Another noteworthy thing here is that this malpractice appears to have started within a few short years of the current study permit regime being brought in by PM Harper. While I don’t mean to hold him responsible for the current mess, I am certainly reminded of something that I have said several times: Any government policy is always prone to the risk that its intended beneficiaries will utilize it for ends that have absolutely nothing to do with the stated objectives of that policy. The only recourse for the policy maker / administrator is to ensure that (a) the policy is structured to close as many foreseeable loopholes as possible and (b) any wayward use of the policy is severely dealt with, to act as a deterrent to others. Canada fails at both of these safeguards – we don’t think things through (mainly because nobody wants to be called ‘racist’) and we don’t deal sternly with people misusing the policy (because nobody wants to be called ‘racist’).


In 2022, the population of Canada increased by 1,050,110, according to StatsCan. That is widely seen as an unsustainable number. And yet, in 2023, just the number of international students entering Canada will be nearly 86% of that record-breaking number of 2022. Let us remember that for the same year of 2023, the target for new Permanent Residents is in the range of 410,000 to 505,000. Some of these new PR’s will already have been in Canada (e.g., as international students). I am of the opinion that with new Work Permit holders and refugees included, we are looking at a population increase in 2023 to be between 1.5 million to 2 million. Even at the lower bound, this means that there will be 4,110 new people looking for a roof over their heads.

‘Family size’ is not the appropriate concept to calculate the number of housing units required for these new arrivals: a large majority of them would be coming to Canada singly. Still, if we take the average family size as 2 individuals, then we would need over 2,000 new housing units to be created *every day* to absorb this new population. For the year 2023 overall, that means 730,000 new housing units will be required. But, according to this CBC article on August 20, CMHC projects that at the current pace of building, we are on track to build 2.3 million homes by 2030. In other words, roughly one-third of the homes that are likely to be built in the next 7 years are needed this year itself. It is clear that the housing crisis will get a lot worse in the short term before it (hopefully) gets better in the medium term. That may, in fact, be an optimistic conclusion, because the same CBC article also says that according to CMHC, “5.8 million homes would need to be built by 2030 to restore housing affordability for Canadians”, which means that we are on track to build 60% fewer homes than are going to be needed. It may be fair to say that we are likely entering a period of generational housing crunch – and people are walking right into the thick of that crunch on the very day they arrive in Canada.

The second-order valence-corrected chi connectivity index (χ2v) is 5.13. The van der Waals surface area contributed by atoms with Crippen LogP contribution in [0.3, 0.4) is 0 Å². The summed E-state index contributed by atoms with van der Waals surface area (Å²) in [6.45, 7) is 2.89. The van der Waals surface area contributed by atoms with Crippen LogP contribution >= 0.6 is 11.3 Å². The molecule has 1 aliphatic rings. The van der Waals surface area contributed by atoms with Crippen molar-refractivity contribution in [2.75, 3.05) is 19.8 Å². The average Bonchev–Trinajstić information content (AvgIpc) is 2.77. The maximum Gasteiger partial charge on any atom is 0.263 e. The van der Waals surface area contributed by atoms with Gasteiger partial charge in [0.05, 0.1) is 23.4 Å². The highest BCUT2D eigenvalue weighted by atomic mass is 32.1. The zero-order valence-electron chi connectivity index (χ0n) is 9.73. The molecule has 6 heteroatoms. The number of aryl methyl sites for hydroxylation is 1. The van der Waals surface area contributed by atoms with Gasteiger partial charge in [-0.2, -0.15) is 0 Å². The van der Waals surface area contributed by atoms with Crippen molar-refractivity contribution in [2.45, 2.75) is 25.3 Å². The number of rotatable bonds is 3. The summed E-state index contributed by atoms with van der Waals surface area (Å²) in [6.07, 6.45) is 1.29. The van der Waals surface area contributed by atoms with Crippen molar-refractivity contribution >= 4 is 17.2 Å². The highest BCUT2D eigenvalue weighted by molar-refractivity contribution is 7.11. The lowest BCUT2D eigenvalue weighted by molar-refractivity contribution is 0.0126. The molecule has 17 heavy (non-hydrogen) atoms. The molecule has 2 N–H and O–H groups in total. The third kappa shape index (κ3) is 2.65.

A few days ago, I was in the Sheridan College area in Brampton, and overheard a young man talking over the phone to someone who was, most certainly, a prospective tenant. The young man said that the rental space in question was ‘mattress space’ in a house located about 13 minutes’ walk away from Sheridan. The rent was $480 a month, and there was a $20 surcharge (I didn’t catch exactly what it was for). Then came the kicker: if the other guy wanted his mattress space to be on the main floor instead of in the basement, there was an extra charge of 3% of the total rent of $500. This reminded me of PM Trudeau’s statement ‘Sunny ways, my friend, sunny ways’ from 2015 after he won his first election (and only majority). Eight years on, getting a bit of sunlight is costing people 3% more in rent.

I caught this conversation because I can understand spoken Punjabi. For someone who doesn’t, this conversation would not have taken place at all – and THAT is where our mainstream media is on this issue (with exceptions like Mr. Todd’s article mentioned earlier). But that conversation brings a crucial question in focus: What does the expression ‘a roof over one’s head’ mean? Traditionally, we have operated on the unspoken assumption that ‘a roof over the head’ means that the person’s housing need is reasonably met. But having mattress space does not achieve that standard. Having a roof over one’s head is meaningful or not depending on what is under the roof.


The CBC article about Minister Miller’s statements quotes the National Association of Career Colleges as saying that “regulated career colleges provide efficient, high-quality, industry driven training for domestic and international students to produce the skilled workers Canada most desperately needs” including workers in the construction trades that build housing.

Close your eyes and picture this: a bunch of people are seated in plush chairs around a table. They have been tasked with crafting a response that would (a) cover all the bases and (b) push the contention that the level of intake of international students is not an issue at all. Each member of this team specializes in, respectively, the legal, political, financial and public relations angle of the response. Now open your eyes and read that statement again. It is perfectly rounded and spotlessly polished. It contains all the key words. It omits all the problematic areas where the policy is failing. There is nothing that you can grab to yank at the entirety of the statement. In layman’s words, the statement goes as follows: “We oppose any reduction in the number of international students that we sign on, now and in the future, at our sole discretion. Anyone who has an objection against this can go pound sand”.